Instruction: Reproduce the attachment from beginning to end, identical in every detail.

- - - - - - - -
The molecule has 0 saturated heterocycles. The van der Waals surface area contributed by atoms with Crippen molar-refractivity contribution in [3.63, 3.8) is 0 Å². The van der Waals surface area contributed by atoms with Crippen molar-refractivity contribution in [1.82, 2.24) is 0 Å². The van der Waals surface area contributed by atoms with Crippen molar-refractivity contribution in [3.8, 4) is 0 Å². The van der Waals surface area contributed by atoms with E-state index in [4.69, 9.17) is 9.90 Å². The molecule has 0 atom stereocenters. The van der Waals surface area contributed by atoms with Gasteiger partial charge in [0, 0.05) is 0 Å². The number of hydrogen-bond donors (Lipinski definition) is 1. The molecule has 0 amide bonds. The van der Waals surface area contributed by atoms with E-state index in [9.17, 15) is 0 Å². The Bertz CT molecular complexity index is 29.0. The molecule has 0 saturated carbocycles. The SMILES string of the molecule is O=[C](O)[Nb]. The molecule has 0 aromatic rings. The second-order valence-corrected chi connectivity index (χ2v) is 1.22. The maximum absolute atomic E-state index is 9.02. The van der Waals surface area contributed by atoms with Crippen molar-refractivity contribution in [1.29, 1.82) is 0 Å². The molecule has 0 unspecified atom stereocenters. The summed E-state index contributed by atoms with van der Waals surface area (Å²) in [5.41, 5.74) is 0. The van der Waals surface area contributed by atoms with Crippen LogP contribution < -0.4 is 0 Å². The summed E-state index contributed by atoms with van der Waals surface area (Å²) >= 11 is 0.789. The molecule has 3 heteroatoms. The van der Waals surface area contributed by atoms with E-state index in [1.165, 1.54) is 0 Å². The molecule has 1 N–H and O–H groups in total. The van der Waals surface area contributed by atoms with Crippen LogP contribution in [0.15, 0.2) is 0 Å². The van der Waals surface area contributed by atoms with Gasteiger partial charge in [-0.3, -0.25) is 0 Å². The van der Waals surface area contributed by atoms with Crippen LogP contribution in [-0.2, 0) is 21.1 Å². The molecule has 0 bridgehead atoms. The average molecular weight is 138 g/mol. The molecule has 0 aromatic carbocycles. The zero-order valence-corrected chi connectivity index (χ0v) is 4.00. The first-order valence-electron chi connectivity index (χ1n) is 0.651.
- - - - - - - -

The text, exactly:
The molecule has 0 saturated heterocycles. The van der Waals surface area contributed by atoms with Crippen molar-refractivity contribution in [3.63, 3.8) is 0 Å². The van der Waals surface area contributed by atoms with Crippen molar-refractivity contribution in [1.82, 2.24) is 0 Å². The van der Waals surface area contributed by atoms with Crippen molar-refractivity contribution in [3.8, 4) is 0 Å². The van der Waals surface area contributed by atoms with E-state index in [4.69, 9.17) is 9.90 Å². The molecule has 0 atom stereocenters. The van der Waals surface area contributed by atoms with Gasteiger partial charge in [0, 0.05) is 0 Å². The number of hydrogen-bond donors (Lipinski definition) is 1. The molecule has 0 amide bonds. The van der Waals surface area contributed by atoms with E-state index in [9.17, 15) is 0 Å². The Bertz CT molecular complexity index is 29.0. The molecule has 0 saturated carbocycles. The SMILES string of the molecule is O=[C](O)[Nb]. The molecule has 0 aromatic rings. The second-order valence-corrected chi connectivity index (χ2v) is 1.22. The maximum absolute atomic E-state index is 9.02. The van der Waals surface area contributed by atoms with Crippen molar-refractivity contribution in [1.29, 1.82) is 0 Å². The molecule has 0 unspecified atom stereocenters. The summed E-state index contributed by atoms with van der Waals surface area (Å²) in [5.41, 5.74) is 0. The van der Waals surface area contributed by atoms with Crippen LogP contribution < -0.4 is 0 Å². The summed E-state index contributed by atoms with van der Waals surface area (Å²) >= 11 is 0.789. The molecule has 3 heteroatoms. The van der Waals surface area contributed by atoms with E-state index in [1.165, 1.54) is 0 Å². The molecule has 1 N–H and O–H groups in total. The van der Waals surface area contributed by atoms with Crippen LogP contribution in [0.15, 0.2) is 0 Å². The van der Waals surface area contributed by atoms with Gasteiger partial charge in [-0.3, -0.25) is 0 Å². The van der Waals surface area contributed by atoms with Crippen LogP contribution in [-0.2, 0) is 21.1 Å². The molecule has 0 bridgehead atoms. The average molecular weight is 138 g/mol. The molecule has 0 aromatic carbocycles. The zero-order valence-corrected chi connectivity index (χ0v) is 4.00. The first-order valence-electron chi connectivity index (χ1n) is 0.651.